As the economy foundered last fall, drug industry insiders looked forward to an M&A frenzy. But with a few exceptions, deals occurred only at the top of the food chain, leaving few crumbs for those at the bottom.
The three megamergers involving six of the world's top 15 drug firms by market capitalization -- Pfizer Inc.-Wyeth, Merck & Co.-Schering-Plough Corp. and Roche Holding AG-Genentech Inc. -- have not just grabbed headlines but could hasten a biotech shakeout as Big Pharmas turn their cash and attention on each other.
Few believe the megamerger trend has run its course, which means more top firms will remain distracted.
"Realistically, they can't focus on anything else," says Barbara Kosacz, who runs the life-sciences practice at Cooley Godward Kronish LLP in Palo Alto, Calif. "They may in the future be more aggressive, but for some period of time while they all digest one another, [it's] all quiet on the Western front."
Big Pharma business development offices won't go completely dark, but finishing deals, integrating teams, sifting through vast portfolios and sending out pink slips will curtail dealmaking for months. That's bad news for biotechs, who count on Big Pharma money to compensate for public and private investors' lack of interest.
Any softening of buy-side interest could make or break dozens of
biotechs. At the end of 2008, one-third of the 360 public biotechs had
less than six months of cash left, according to Burrill & Co. LLC in
San Francisco. That figure doesn't include private companies that have
seen venture funds dwindle and the initial public offering window slam
shut. Fourth-quarter bio-
pharma venture fundings made up the lowest quarterly total since early 2003. The last biotech IPO was in March 2008.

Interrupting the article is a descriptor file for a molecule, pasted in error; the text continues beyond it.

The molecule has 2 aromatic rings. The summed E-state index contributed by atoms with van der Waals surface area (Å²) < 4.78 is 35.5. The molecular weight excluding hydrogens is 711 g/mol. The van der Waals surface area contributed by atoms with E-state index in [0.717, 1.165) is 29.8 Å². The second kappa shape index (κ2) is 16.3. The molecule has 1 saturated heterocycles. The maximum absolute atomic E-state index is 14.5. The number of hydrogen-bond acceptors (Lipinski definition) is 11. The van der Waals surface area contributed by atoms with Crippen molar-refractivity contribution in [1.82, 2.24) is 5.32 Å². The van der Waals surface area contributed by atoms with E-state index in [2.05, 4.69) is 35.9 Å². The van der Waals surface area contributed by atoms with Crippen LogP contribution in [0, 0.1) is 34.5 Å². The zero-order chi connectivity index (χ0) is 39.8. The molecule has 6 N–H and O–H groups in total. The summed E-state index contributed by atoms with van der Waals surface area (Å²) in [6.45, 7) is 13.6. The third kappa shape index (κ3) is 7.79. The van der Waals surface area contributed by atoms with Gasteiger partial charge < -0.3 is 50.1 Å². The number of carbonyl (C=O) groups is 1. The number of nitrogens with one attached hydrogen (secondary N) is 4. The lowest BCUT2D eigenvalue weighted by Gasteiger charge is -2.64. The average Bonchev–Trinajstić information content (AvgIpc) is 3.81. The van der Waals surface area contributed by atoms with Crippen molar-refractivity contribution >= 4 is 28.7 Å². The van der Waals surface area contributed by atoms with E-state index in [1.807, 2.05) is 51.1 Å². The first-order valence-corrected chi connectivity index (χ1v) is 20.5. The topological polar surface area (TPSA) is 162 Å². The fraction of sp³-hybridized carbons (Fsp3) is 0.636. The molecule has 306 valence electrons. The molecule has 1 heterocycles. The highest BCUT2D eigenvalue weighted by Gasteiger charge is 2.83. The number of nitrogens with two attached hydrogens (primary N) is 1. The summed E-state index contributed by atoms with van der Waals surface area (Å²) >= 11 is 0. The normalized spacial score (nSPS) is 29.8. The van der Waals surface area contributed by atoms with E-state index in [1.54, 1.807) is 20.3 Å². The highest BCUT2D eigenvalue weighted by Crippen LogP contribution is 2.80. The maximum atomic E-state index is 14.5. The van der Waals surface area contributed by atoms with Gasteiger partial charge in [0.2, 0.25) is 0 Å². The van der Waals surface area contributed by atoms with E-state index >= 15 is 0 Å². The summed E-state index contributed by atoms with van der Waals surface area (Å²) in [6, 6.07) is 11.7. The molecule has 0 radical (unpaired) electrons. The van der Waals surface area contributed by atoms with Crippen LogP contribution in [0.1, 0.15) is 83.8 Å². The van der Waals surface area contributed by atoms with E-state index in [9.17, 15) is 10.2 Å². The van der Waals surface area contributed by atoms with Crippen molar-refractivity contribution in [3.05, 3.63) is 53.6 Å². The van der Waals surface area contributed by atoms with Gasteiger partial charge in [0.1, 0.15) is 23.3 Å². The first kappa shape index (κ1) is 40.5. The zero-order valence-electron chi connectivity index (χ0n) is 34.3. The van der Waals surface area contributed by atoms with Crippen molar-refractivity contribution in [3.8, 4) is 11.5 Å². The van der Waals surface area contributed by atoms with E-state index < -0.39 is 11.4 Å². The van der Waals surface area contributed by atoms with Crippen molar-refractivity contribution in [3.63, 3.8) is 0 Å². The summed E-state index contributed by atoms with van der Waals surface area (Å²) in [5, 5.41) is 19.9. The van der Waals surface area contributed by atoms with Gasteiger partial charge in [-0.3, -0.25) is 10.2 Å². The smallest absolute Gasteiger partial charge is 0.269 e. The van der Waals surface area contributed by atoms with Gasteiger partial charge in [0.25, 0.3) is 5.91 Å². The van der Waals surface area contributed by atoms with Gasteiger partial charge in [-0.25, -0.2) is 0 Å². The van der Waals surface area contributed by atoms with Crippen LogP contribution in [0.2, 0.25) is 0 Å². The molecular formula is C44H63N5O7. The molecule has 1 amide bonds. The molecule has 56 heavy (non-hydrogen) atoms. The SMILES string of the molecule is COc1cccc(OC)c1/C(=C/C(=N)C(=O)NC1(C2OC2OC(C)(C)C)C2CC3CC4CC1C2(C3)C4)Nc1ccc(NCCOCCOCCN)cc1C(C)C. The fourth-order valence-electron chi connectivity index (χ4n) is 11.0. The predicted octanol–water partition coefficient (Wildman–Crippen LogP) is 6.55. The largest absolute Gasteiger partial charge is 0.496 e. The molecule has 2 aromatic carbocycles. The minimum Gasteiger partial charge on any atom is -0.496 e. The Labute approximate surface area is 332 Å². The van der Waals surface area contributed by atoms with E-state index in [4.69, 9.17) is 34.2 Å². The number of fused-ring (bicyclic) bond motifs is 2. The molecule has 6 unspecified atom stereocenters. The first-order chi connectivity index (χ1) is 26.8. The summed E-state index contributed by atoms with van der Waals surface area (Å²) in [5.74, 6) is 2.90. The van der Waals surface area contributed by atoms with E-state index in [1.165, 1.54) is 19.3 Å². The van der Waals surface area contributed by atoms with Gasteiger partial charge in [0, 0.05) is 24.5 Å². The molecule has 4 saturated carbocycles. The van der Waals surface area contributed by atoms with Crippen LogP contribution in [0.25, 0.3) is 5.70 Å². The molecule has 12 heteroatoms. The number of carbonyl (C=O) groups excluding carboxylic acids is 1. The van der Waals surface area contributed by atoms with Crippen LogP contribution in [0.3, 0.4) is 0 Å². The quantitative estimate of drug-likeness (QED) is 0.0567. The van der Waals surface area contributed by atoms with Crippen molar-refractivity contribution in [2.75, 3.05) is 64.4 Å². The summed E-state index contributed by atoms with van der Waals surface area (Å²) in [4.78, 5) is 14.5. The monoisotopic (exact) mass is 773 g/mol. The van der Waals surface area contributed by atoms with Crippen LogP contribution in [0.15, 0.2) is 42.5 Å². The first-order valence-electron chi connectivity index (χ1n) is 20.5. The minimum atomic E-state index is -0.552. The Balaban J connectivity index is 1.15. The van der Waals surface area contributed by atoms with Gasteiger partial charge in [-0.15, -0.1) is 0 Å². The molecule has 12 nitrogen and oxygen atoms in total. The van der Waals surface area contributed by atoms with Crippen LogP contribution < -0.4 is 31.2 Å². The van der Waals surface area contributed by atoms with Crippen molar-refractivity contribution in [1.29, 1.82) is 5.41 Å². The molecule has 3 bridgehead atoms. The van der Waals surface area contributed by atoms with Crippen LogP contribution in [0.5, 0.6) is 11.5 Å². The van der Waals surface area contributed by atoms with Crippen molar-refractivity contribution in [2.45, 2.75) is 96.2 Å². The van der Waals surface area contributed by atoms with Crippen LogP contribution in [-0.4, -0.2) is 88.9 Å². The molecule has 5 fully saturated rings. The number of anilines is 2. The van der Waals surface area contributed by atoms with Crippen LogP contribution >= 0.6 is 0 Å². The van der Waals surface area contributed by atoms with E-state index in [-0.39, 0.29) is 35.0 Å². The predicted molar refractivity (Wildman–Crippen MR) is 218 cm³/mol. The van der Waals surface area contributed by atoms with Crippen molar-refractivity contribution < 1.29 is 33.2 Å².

For biotechs and their investors, the reality is a smaller pool of buyers. Even before the Pfizer and Merck deals this quarter, buyers were getting picky. According to Dow Jones VentureSource, there were 24 acquisitions of venture-backed U.S. biotechs in 2008, the fewest since 2003. The $206 million raised through M&A in the fourth quarter was the skimpiest quarterly total since mid-2003. So far in 2009, there are three buyouts.
On the public side, deals should continue, especially for firms with marketed products.
That's why CV Therapeutics Inc., whose Ranexa treats chronic angina, attracted on March 12 a $1.4 billion bid from Gilead Sciences Inc., which topped an earlier $1.1 billion bid from Japanese firm Astellas Pharma Inc.
But don't expect big public biotechs like Gilead, which wants to expand beyond its best-selling HIV/AIDS franchise, or Celgene Corp. and Genzyme Corp., to fill the deal gap. One reason, says Celgene vice president of corporate strategy Chris Garabedian, is that companies such as his have "been able to deliver more earnings with less expense than Big Pharma" and are loath to take on development expenses with little revenue attached -- which describes most struggling biotechs these days.
Many in the industry won't shed tears as biotechs close up shop. "Zombie" firms have lived for years, hustling more funds while never getting a product to market. "Over the years, some companies were financed that maybe shouldn't have been," says Transcept Pharmaceuticals Inc. CEO Glenn Oclassen. "The zombies just keep raising money, but that won't happen anymore."
Last fall, months after a planned IPO fell apart, Oclassen reverse-merged his private firm into the public shell of Novacea Inc., a San Diego company whose lead product, a prostate cancer drug, failed in late-stage trials, leaving it with cash, a stock ticker and very little else.
Combined, the firms had an estimated $96 million at year's end. Transcept will update its numbers March 23, but Oclassen says he has enough money if the Food and Drug Administration asks for more tests of its sleep aid Intermezzo, a reformulation of zolpidem, the generic form of Ambien. Intermezzo completed Phase 3 trials last year and is now under FDA marketing review.
The wild card in all this is partnering. License deals, in which biotechs sell rights to their top compounds for up-front and contingent fees, are crucial forms of financing. In 2008, the average up-front payout across 131 reported license deals was $33 million, according to Deloitte Recap LLC. That average will undoubtedly drop, even if license deal volume doesn't. Licensing transactions will be more of the "keep hope alive" variety that "with the up-front, you'll keep the lights on while you search around for more meaningful finance," says David Schulman, a partner at Dechert LLP in Washington.